Lessons from the 1:1 Gurus: Jeff Stewart

By | December 23, 2011

Last week, I started a series of posts titled “lessons from the 1:1 printing gurus.” I kicked offwith Rick Littrell, president and CMO of MagiComm, talking about setting goals and strategies for the campaign. This week, I talk to Jeff Stewart,CTO of Trekk Cross-Media, who discusses integrating multiple media into 1:1 campaigns.

HTW: Once you have your recipient lists, how do you start thinking about how the data can be used by the different channels?

Stewart: You start by asking what you need to do with that data to work within the needs of each channel. You should make your touch points specific to each medium and take advantage of the features it has to offer.

You want to be able to generate the most response to the messages as you can for the dollars available. That is why we deploy media in sequence and not simultaneously. Let’s say it costs us $100 to do a Facebook campaign, $1000 to do an email campaign, and $10,000 for a print campaign. You’ll start with the least expensive medium and gather the low-hanging fruit first. Then you’ll follow up with next most costly alternative, then the next.  Overall, this is how you generate the best ROI.

HTW: Many marketers want to create silos of actions, not integrated actions. How do you handle this?

Stewart:  In 1:1, you want one database from which you generate all of your marketing activity. For example, if I’m sending email, followed by postcards to those who don’t respond to the email, I need to create a field in the database that indicates whether or not people responded. This is as simple as creating a field that says yes they responded or they did not. We use the data to decide the next steps and who gets what message in what channel. This is increasingly important, and channel options and consumer behavior are getting more complex.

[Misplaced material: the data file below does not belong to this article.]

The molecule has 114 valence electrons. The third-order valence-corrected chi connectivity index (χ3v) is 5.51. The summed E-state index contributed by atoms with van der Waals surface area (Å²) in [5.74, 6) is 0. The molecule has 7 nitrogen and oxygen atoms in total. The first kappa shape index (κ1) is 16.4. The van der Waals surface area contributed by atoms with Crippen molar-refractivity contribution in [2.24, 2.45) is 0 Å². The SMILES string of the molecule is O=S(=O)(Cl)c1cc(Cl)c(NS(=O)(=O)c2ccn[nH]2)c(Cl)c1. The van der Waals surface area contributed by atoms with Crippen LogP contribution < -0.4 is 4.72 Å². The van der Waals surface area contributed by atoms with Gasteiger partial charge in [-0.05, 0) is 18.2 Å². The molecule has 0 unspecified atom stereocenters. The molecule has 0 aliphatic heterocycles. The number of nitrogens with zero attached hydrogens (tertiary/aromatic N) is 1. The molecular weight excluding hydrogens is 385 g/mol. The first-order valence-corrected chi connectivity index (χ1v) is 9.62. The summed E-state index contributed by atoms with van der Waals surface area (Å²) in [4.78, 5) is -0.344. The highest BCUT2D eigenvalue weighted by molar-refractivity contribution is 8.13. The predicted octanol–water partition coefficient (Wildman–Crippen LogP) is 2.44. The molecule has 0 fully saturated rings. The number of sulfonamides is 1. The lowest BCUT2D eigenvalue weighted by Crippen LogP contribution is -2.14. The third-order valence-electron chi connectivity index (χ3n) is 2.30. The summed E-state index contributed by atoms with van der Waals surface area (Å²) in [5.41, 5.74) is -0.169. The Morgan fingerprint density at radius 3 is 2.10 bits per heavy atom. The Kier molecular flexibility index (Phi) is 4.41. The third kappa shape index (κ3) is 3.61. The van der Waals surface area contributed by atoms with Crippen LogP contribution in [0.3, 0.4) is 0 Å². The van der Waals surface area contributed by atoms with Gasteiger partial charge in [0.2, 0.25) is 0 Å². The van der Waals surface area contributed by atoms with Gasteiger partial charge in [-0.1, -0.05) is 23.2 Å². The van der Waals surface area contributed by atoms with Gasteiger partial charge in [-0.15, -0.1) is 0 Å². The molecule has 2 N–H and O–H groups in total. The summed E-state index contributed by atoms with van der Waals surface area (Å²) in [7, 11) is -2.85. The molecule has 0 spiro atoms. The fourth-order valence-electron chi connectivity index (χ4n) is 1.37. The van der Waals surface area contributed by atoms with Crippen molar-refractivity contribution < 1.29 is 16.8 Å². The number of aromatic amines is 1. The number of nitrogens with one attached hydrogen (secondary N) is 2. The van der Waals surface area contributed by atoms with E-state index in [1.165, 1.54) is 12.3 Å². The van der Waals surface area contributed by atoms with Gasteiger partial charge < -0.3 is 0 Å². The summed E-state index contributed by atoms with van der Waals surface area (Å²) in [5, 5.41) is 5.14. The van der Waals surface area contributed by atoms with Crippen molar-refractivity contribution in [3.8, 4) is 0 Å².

HTW: How about social media? How does it fit into the equation?

Stewart: Newer social media applications like Facebook actually have a lot of similarities to older channels like email. If you have a Facebook page, when people “like” or “friend” you, this is the equivalent of getting opt-in for email. Once they take this step, you can send automated and personalized messages.

What we have done of late — and something we have been very successful with — is kicking off the campaign with social media as a broadcast medium. We post the campaign information as a wall post or ad and that drives people to our campaign’s Facebook page. It might be the “spray and pray” method, but it costs next to nothing to replicate through the different domains.

HTW: What are some of the biggest mistakes people make when launching 1:1 campaigns?

Stewart: If you are about to launch a 1:1 campaign for the first time, familiarize yourself with how databases work and make sure you’re using a real database program and not something like Excel (use Microsoft Access instead). In Excel, we find that it is too easy for people compromise the data (such as sorting single columns by accident) and it can create havoc with ZIP codes with leading zeros.

Pay very close attention to the cleanliness of the data in general. Traditional mass mailing lists will tolerate some pretty significant bad records—upwards of 5% – 10%. 1:1 print cannot, so we spend a lot of time on the front end making sure the data is clean and accurate. We strive for no more than .5% – 1% undeliverable.

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Next week, we hear the views of Kate Dunn of DIG Creative.

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